• Julie Barnes

May 1, 2020

Maverick Health Policy

Only What Matters on Health Information Policy News

Maverick Health Policy is starting to grow weary of this COVID-19 issue dominating every health policy discussion. We look forward to more traditional policy drama. Alas, we must explore how to “get back to normal” first.

  1. How Do We “Re-open America”? We do a lot more testing, and then we share the testing data so we can track the spread of the virus. That’s what the new White House Testing Blueprint and Testing Overview says, which is also the first step of 10 steps named by the National Governors Association in their “Roadmap to Recovery.” Of course, this is exactly what former officials have been recommending for a while now.

  2. The Key to Re-Opening Is Technology to Share Data. Just when the CDC issued guidelines on how to gradually re-open places where people gather like schools and churches, some Senators are trying to make sure the CDC has more money to modernize its public health data sharing. Last week, other Senators asked the CDC to use the money ($1B) in the last economic relief package to move forward with its plans to build a better public health data collection system. See here for Maverick’s reporting on the inadequate funding Congress offered last year for the CDC’s Public Health Data Modernization Initiative. Anticipating the emphasis on data sharing, the CDC is looking for a Chief Data Officer - a new position. The FDA also had plans to modernize its use of technology and data in its regulatory decision-making -- which they planned to discuss on March 27 but they rescheduled the public meeting for June 30.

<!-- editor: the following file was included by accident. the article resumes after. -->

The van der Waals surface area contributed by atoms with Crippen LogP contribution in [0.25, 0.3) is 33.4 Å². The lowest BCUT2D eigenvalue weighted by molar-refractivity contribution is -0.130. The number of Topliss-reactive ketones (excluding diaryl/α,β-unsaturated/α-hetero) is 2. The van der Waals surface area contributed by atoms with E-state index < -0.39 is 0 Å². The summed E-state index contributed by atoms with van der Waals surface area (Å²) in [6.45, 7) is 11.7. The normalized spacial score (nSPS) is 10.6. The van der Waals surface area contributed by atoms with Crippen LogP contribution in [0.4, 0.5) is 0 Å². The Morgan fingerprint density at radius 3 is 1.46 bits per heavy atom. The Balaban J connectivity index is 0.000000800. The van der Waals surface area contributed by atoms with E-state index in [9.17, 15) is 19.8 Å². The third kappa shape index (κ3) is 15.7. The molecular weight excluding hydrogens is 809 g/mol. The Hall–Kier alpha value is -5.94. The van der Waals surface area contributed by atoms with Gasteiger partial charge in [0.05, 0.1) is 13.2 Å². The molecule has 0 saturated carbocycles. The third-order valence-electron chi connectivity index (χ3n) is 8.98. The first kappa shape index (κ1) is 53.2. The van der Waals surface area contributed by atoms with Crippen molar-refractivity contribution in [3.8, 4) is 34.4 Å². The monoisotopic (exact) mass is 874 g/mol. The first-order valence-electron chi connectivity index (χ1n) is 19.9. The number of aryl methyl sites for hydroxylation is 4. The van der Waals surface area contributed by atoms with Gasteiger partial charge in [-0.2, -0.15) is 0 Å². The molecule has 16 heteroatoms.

3. Privacy Concerns. To re-open America, companies and governments are planning on collecting a lot more information about people — mostly via various technologies in development that will track people's virus exposure. Delta Airlines said it may require "immunity passports," employers are entitled to mandate that workers (at least) get their temperature taken at the workplace (see EEOC guidance for employers here), and Palantir, the surveillance firm credited with helping to find Osama bin Laden and founded by conservative billionaire Peter Thiel, reportedly has a contract with the federal government to build a database tracking the spread of the novel coronavirus around the country.

One Thoughtful Paragraph

Should COVID-19-related contact tracing be mandatory? As far back as March 17, the Wall Street Journal was reporting on how to weigh privacy concerns with necessary government tracking of a viral outbreak, and The Atlantic keeps publishing thoughtful articles about the tradeoffs. Proponents of location-tracking and contact-tracing technology believe that it could help end the pandemic more quickly. Some cybersecurity experts question the utility of tracking tools during pandemics. See here, here. To be sure, the tracking is already happening -- this New Yorker article explains how a network of infectious disease epidemiologists at universities around the world are working with technology companies to aggregate mobility data, including Camber Systems’ “Social Distancing Reporter” which allows the public to see, county by county, where people are moving around. And the Apple and Google partnership tracing tool is well underway -- but that app uses "decentralized" technology that stores information on individuals' phones, unless they opt to send it to health authorities. This is causing smart people to ask whether contact tracing can be effective if people choose not to opt-in. See here, here. This week, the Washington Post suggested that countries with “greater trust in their government” will be better equipped than America to manage the privacy tradeoff debate, which was right before a new federal privacy bill “COVID-19 Consumer Data Protection Act” was introduced -- requiring tracing apps to allow people to opt-in and opt-out at any time.

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Julie Barnes, J.D. 

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